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Supreme Court ruling expanded tribal land. What does that mean for Arizona?

Arizona Republic logo Arizona Republic 7/12/2020 Debra Utacia Krol, Arizona Republic

In a decision hailed as a landmark in federal Indian law, the U.S. Supreme Court ruled this week that much of Oklahoma’s tribal lands had never been rescinded, and that the state had no criminal jurisdiction over those lands. 

Supreme Court Justice Neil Gorsuch joined the court’s four liberal justices in the 5-4 decision and wrote the opinion for the case, McGirt v. Oklahoma

The ruling primarily affects who gets to prosecute tribal members for serious crimes on tribal lands, and it won't affect non-Indian prosecutions by tribes or property ownership. However, some Indian law experts believe the ruling may lead to more civil and regulatory oversight by tribal governments on land within historic reservation boundaries. 

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And it's unclear yet whether the case can be used by some Arizona tribes to reclaim sovereignty over lands that were removed from original reservation boundaries.

Robert J. Miller, a law professor at the Sandra Day O’Connor College of Law’s Indian Legal Program in Arizona State University, said language holds the key to determining if any Arizona tribal nations are eligible to pursue a similar remedy. "What did Congress say?" he said. "If it did not expressly take away the tribe's reservation or change its borders, then things that happen later do not." 

The court's ruling

The case was brought by Jimcy McGirt, a citizen of the Seminole Nation of Oklahoma in east-central Oklahoma. McGirt was convicted in state court on rape charges and sentenced to life in prison. The crime was committed within the reservation lands that had been established for the Muscogee (Creek) Nation in 1832. A subsequent treaty enacted in 1866 reduced the Creek land base to its current 3-million-acre historical boundary, but also compensated the tribe for the lost lands. Serious crimes committed by American Indians on tribal lands come under federal jurisdiction through the Major Crimes Act.

The state of Oklahoma argued in part that since the lands had been allotted in small parcels to individual Native citizens through an 1887 law known as the Dawes Act, the trust land status of the reservation had been rescinded, and the land should now be considered subject to state law.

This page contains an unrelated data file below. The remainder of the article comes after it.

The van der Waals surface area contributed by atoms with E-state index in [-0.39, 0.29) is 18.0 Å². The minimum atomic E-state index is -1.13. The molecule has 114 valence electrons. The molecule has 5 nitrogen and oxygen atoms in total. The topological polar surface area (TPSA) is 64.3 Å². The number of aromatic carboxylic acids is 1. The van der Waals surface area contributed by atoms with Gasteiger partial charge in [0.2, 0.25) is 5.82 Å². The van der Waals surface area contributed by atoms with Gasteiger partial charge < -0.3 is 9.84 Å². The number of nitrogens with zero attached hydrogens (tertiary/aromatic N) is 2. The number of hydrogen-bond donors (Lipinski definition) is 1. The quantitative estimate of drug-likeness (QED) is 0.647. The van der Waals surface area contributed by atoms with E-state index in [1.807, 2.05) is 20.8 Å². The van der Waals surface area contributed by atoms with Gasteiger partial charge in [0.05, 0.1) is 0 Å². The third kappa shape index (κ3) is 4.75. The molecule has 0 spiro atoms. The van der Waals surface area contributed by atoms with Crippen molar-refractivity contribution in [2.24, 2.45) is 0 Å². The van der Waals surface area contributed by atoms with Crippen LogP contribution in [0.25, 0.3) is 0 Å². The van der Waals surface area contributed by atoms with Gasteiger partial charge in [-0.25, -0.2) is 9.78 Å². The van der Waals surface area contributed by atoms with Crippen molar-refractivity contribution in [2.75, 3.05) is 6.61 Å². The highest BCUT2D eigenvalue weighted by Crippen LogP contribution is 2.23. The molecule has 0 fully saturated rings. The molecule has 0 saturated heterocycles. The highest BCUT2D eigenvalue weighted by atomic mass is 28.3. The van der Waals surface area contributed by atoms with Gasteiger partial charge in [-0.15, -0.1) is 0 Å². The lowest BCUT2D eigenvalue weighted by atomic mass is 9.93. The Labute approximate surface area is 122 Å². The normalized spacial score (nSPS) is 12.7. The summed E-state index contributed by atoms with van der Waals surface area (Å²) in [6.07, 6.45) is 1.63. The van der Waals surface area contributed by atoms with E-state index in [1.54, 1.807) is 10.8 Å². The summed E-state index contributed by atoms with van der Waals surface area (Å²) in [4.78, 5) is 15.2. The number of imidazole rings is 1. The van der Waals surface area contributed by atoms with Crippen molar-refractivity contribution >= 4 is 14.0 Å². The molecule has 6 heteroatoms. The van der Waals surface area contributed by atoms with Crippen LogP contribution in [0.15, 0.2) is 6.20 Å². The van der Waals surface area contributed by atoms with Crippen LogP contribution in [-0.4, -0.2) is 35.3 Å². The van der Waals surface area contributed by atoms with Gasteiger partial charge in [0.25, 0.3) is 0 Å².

However, McGirt’s attorney, Ian Gershengorn, countered that since the law authorizing the allotments never actually removed reservation (also known as trust land) status from those lands, federal and not state courts had jurisdiction over the case.

The Supreme Court agreed. “On the far end of the Trail of Tears was a promise,” Gorsuch wrote. “Forced to leave their ancestral lands in Georgia and Alabama, the Creek Nation received assurances that their new lands in the West would be secure forever.”

The case, he wrote, asked the Supreme Court “whether the land these treaties promised remains an Indian reservation for purposes of federal criminal law. Because Congress has not said otherwise, we hold the government to its word.”

Gorsuch is versed in federal Indian law, and his appointment in 2017 was hailed by many Indian law experts and tribal nations as a voice for understanding and applying the law to the government’s interactions with tribes. He’s known as an “originalist” – or, as one legal blog notes, “Gorsuch believes the U.S. Constitution should be construed as it was by its original drafters.” He’s also the only Westerner on the court.

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What does the McGirt case really mean?

Miller said that the ruling affects only the Creek treaty lands and the nearly 1.1 million people living within the historic Creek boundary line. Miller is an enrolled citizen of the Eastern Shawnee Tribe in far northeastern Oklahoma, which also was part of the allotment act era.